So, see you all here on Thursday, Nov. 5.

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It has just come to my attention that there were a whole slew of comments that were awaiting my approval that I had completely missed! Some of them dated back to last December! People, I am so sorry about this! I am not the most gifted person when it comes to dealing with computers and technology and I assure you this was just an oversight on my part. I thought WordPress was sending me an email each time there was a comment awaiting approval, but apparently not – or I just missed a whole heckuva lot of these emails. Anyway, some of you sent some wonderful comments about your own prayer practices, your prayer beads and the way some of the prayers and stories I’ve posted have made you feel or think. I am so sorry for the lag in sharing them.

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Okay, everybody head over the Jan Lundy’s Awake is Good blog and see what she and I and all our great readers have to say about prayer beads as an enhancement to spiritual practice. Chime in with a comment – how about your favorite prayer bead prayer?

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Guest Blogging

Dragonfly wings

Dragonfly wings

I am making my first appearance as a “guest blogger” this Thursday on Awake is GoodJanice Lynne Lundy‘s excellent blog on meditation, contemplation and plain old spiritual awareness. Jan is the author of Your Truest Self and is a spiritual teacher and retreat leader based in Traverse City, Mich. While much of her work is founded on Buddhism, she has an interfaith focus – something I think you all know I believe in profoundly.

Last month, Jan commented on one of my blog entries and mentioned the practice of “metta prayers,”  something I had never heard of. I asked her to explain to all of us what that was, which she did in another blog entry. Soon we were engaging in an email exchange that is culminating in me submitting something for her readers who may or may not have experience with prayer beads.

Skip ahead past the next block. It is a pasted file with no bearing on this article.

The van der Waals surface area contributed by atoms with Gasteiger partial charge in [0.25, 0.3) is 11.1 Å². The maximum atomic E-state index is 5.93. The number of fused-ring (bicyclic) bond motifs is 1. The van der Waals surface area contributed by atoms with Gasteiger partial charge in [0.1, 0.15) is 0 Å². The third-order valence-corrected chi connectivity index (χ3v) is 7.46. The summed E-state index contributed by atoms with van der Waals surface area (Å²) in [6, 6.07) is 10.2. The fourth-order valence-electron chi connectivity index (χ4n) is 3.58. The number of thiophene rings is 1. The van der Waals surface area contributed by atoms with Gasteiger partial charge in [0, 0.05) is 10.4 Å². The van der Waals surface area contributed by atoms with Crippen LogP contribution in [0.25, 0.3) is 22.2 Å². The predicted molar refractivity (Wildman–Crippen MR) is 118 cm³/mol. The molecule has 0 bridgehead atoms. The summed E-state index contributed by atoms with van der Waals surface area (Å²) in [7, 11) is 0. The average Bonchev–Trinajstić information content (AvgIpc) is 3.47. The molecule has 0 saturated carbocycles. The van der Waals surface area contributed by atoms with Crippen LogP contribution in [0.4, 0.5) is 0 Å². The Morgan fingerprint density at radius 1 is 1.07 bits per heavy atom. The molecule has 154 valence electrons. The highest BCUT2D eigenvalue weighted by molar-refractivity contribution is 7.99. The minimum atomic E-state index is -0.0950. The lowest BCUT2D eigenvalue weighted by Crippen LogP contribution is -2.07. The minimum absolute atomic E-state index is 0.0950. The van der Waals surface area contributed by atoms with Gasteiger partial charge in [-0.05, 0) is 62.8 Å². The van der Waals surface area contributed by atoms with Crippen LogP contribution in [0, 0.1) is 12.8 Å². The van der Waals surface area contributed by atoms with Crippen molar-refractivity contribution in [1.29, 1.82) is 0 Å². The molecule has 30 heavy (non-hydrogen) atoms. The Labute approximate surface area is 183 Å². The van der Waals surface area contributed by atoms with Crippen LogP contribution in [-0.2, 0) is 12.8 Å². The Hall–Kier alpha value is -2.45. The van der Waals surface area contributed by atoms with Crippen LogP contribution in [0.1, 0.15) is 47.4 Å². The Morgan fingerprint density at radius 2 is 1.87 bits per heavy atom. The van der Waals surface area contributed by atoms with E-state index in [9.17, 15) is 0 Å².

So, on Thursday, I’ll make an announcement here about my “appearance” on her blog, with a link, and I hope you will all engage in a conversation with Jan’s regular readers about how you combine contemplative prayer with beads. There will also be a giveaway of a copy of my book, so be sure and get hooked up on her blog for that!

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Meet Taffy

Many of you sent me lovely comments and prayers following my post last March about the death our beloved dog, Bella. It was very difficult to lose her and I spent a good six weeks in a pretty bad depression. But my husband and I promised ourselves that when we returned from our May vacation, we would adopt another dog.

Readers, here she is . . . . . . TAFFY!



Taffy is a 7-month-old Belgian Malinois mix we adopted from our local animal shelter about three weeks ago. She was placed in their night deposit box, probably by her owner. She had a boo-boo on her nose, which is now almost all healed. I saw her the day she was processed and that’s all she wrote, as they say.

Taffy may have been a foreclosure dog. She came to us housebroken (with a few lapses), seemingly crate trained, and knowing a few hand signals. I don’t think was abused because she seems unafraid of everyone and everything.

The day Taffy came home

The day Taffy came home

Taffy is quite a handful. I have not had a puppy since I was a teenager. We are having a mouthing issue, but it is getting better. She is showing all the signs of being a wonderful, loving companion. She sleeps through the night in her crate, she loves to go to the dog park, and her favorite toy is a plush stump with three squeaky chipmunks she can pull out and wrassle with. We both love her and she loves us.

Taffy and String Dog

Taffy and String Dog

So that’s the update! Now, when you think of me writing, picture sweet little Taffy asleep somewhere nearby. Believe me, if she isn’t a asleep, I ain’t gettin’ nuthin done.

Okay, a couple more pictures below:

Taffy loves Terry

Taffy loves Terry

Running free at the dog park

Running free at the dog park